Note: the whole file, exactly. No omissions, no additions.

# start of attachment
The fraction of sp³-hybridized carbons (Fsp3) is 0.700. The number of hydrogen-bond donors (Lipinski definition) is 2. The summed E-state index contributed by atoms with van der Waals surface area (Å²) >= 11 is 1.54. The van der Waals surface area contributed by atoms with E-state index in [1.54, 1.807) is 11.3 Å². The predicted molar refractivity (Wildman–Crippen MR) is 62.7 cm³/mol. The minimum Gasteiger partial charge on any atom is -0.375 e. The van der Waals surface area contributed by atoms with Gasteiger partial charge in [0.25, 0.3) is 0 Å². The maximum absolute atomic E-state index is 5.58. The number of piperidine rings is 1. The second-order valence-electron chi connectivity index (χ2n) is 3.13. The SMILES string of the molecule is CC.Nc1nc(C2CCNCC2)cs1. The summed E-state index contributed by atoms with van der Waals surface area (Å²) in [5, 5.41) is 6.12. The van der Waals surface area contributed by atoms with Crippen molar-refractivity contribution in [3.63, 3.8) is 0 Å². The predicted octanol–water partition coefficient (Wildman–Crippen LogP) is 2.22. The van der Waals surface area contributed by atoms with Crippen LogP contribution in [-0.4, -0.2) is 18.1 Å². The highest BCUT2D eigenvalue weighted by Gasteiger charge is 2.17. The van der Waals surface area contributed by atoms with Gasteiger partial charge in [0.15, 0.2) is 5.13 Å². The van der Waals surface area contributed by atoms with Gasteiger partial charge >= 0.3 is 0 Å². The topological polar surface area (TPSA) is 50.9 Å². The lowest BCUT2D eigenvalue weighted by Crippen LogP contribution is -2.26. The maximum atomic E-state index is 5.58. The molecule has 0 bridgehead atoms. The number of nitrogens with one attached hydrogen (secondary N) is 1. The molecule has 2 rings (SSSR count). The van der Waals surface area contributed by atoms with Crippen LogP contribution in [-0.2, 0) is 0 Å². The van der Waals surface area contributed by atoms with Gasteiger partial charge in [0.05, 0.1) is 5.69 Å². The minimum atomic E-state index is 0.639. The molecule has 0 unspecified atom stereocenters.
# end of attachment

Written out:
The fraction of sp³-hybridized carbons (Fsp3) is 0.700. The number of hydrogen-bond donors (Lipinski definition) is 2. The summed E-state index contributed by atoms with van der Waals surface area (Å²) >= 11 is 1.54. The van der Waals surface area contributed by atoms with E-state index in [1.54, 1.807) is 11.3 Å². The predicted molar refractivity (Wildman–Crippen MR) is 62.7 cm³/mol. The minimum Gasteiger partial charge on any atom is -0.375 e. The van der Waals surface area contributed by atoms with Gasteiger partial charge in [0.25, 0.3) is 0 Å². The maximum absolute atomic E-state index is 5.58. The number of piperidine rings is 1. The second-order valence-electron chi connectivity index (χ2n) is 3.13. The SMILES string of the molecule is CC.Nc1nc(C2CCNCC2)cs1. The summed E-state index contributed by atoms with van der Waals surface area (Å²) in [5, 5.41) is 6.12. The van der Waals surface area contributed by atoms with Crippen molar-refractivity contribution in [3.63, 3.8) is 0 Å². The predicted octanol–water partition coefficient (Wildman–Crippen LogP) is 2.22. The van der Waals surface area contributed by atoms with Crippen LogP contribution in [-0.4, -0.2) is 18.1 Å². The highest BCUT2D eigenvalue weighted by Gasteiger charge is 2.17. The van der Waals surface area contributed by atoms with Gasteiger partial charge in [0.15, 0.2) is 5.13 Å². The van der Waals surface area contributed by atoms with Gasteiger partial charge >= 0.3 is 0 Å². The topological polar surface area (TPSA) is 50.9 Å². The lowest BCUT2D eigenvalue weighted by Crippen LogP contribution is -2.26. The maximum atomic E-state index is 5.58. The molecule has 0 bridgehead atoms. The number of nitrogens with one attached hydrogen (secondary N) is 1. The molecule has 2 rings (SSSR count). The van der Waals surface area contributed by atoms with Crippen LogP contribution in [-0.2, 0) is 0 Å². The van der Waals surface area contributed by atoms with Gasteiger partial charge in [0.05, 0.1) is 5.69 Å². The minimum atomic E-state index is 0.639. The molecule has 0 unspecified atom stereocenters.